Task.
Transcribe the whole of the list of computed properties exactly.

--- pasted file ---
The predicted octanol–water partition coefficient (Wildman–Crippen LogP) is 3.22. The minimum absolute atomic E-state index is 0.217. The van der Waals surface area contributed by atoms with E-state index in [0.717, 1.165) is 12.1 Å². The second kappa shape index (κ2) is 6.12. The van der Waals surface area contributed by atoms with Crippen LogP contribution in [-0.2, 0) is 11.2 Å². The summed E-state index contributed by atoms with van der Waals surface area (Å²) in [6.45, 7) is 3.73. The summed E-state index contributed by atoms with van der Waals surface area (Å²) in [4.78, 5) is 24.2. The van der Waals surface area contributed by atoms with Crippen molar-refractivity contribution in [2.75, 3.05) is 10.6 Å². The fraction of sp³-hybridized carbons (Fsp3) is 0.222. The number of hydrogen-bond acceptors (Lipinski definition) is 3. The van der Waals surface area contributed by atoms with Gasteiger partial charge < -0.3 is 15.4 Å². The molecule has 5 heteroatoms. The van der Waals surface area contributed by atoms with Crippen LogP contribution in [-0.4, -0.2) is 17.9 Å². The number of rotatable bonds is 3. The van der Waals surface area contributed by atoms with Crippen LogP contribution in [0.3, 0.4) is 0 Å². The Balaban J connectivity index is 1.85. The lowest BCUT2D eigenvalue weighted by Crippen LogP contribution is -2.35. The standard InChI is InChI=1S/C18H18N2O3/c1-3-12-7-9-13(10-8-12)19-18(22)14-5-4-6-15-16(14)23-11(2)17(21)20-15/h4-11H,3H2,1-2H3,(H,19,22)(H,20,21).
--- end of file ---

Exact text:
The predicted octanol–water partition coefficient (Wildman–Crippen LogP) is 3.22. The minimum absolute atomic E-state index is 0.217. The van der Waals surface area contributed by atoms with E-state index in [0.717, 1.165) is 12.1 Å². The second kappa shape index (κ2) is 6.12. The van der Waals surface area contributed by atoms with Crippen LogP contribution in [-0.2, 0) is 11.2 Å². The summed E-state index contributed by atoms with van der Waals surface area (Å²) in [6.45, 7) is 3.73. The summed E-state index contributed by atoms with van der Waals surface area (Å²) in [4.78, 5) is 24.2. The van der Waals surface area contributed by atoms with Crippen molar-refractivity contribution in [2.75, 3.05) is 10.6 Å². The fraction of sp³-hybridized carbons (Fsp3) is 0.222. The number of hydrogen-bond acceptors (Lipinski definition) is 3. The van der Waals surface area contributed by atoms with Gasteiger partial charge < -0.3 is 15.4 Å². The molecule has 5 heteroatoms. The van der Waals surface area contributed by atoms with Crippen LogP contribution in [-0.4, -0.2) is 17.9 Å². The number of rotatable bonds is 3. The van der Waals surface area contributed by atoms with Crippen LogP contribution in [0.3, 0.4) is 0 Å². The Balaban J connectivity index is 1.85. The lowest BCUT2D eigenvalue weighted by Crippen LogP contribution is -2.35. The standard InChI is InChI=1S/C18H18N2O3/c1-3-12-7-9-13(10-8-12)19-18(22)14-5-4-6-15-16(14)23-11(2)17(21)20-15/h4-11H,3H2,1-2H3,(H,19,22)(H,20,21).